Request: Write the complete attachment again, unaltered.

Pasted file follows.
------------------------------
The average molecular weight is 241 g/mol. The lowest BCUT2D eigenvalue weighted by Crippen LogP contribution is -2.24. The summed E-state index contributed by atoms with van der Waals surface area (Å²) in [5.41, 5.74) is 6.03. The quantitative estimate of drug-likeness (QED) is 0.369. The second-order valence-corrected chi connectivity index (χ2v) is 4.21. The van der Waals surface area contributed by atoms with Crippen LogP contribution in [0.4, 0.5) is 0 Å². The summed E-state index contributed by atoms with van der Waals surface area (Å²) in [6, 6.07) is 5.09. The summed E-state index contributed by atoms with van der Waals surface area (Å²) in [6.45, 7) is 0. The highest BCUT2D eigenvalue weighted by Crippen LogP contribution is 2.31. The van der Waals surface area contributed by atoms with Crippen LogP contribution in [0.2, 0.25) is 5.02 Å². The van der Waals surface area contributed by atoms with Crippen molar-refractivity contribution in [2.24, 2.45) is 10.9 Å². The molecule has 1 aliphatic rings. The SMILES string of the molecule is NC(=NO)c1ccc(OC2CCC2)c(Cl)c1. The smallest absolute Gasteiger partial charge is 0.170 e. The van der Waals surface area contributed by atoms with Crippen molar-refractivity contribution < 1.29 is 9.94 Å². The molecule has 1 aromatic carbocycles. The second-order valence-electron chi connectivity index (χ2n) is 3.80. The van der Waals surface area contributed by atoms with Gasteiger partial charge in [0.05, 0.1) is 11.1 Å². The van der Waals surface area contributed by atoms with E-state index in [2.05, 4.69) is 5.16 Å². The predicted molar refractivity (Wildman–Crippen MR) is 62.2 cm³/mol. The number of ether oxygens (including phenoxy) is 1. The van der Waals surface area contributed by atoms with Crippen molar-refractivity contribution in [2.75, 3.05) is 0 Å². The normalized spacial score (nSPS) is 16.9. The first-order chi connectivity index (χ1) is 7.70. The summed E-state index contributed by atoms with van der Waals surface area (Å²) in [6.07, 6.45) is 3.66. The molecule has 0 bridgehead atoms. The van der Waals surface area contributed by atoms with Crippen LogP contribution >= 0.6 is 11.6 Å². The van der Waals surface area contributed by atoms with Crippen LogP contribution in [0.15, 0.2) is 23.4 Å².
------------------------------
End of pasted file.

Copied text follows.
The average molecular weight is 241 g/mol. The lowest BCUT2D eigenvalue weighted by Crippen LogP contribution is -2.24. The summed E-state index contributed by atoms with van der Waals surface area (Å²) in [5.41, 5.74) is 6.03. The quantitative estimate of drug-likeness (QED) is 0.369. The second-order valence-corrected chi connectivity index (χ2v) is 4.21. The van der Waals surface area contributed by atoms with Crippen LogP contribution in [0.4, 0.5) is 0 Å². The summed E-state index contributed by atoms with van der Waals surface area (Å²) in [6, 6.07) is 5.09. The summed E-state index contributed by atoms with van der Waals surface area (Å²) in [6.45, 7) is 0. The highest BCUT2D eigenvalue weighted by Crippen LogP contribution is 2.31. The van der Waals surface area contributed by atoms with Crippen LogP contribution in [0.2, 0.25) is 5.02 Å². The van der Waals surface area contributed by atoms with Crippen molar-refractivity contribution in [2.24, 2.45) is 10.9 Å². The molecule has 1 aliphatic rings. The SMILES string of the molecule is NC(=NO)c1ccc(OC2CCC2)c(Cl)c1. The smallest absolute Gasteiger partial charge is 0.170 e. The van der Waals surface area contributed by atoms with Crippen molar-refractivity contribution < 1.29 is 9.94 Å². The molecule has 1 aromatic carbocycles. The second-order valence-electron chi connectivity index (χ2n) is 3.80. The van der Waals surface area contributed by atoms with Gasteiger partial charge in [0.05, 0.1) is 11.1 Å². The van der Waals surface area contributed by atoms with E-state index in [2.05, 4.69) is 5.16 Å². The predicted molar refractivity (Wildman–Crippen MR) is 62.2 cm³/mol. The number of ether oxygens (including phenoxy) is 1. The van der Waals surface area contributed by atoms with Crippen molar-refractivity contribution in [2.75, 3.05) is 0 Å². The normalized spacial score (nSPS) is 16.9. The first-order chi connectivity index (χ1) is 7.70. The summed E-state index contributed by atoms with van der Waals surface area (Å²) in [6.07, 6.45) is 3.66. The molecule has 0 bridgehead atoms. The van der Waals surface area contributed by atoms with Crippen LogP contribution >= 0.6 is 11.6 Å². The van der Waals surface area contributed by atoms with Crippen LogP contribution in [0.15, 0.2) is 23.4 Å².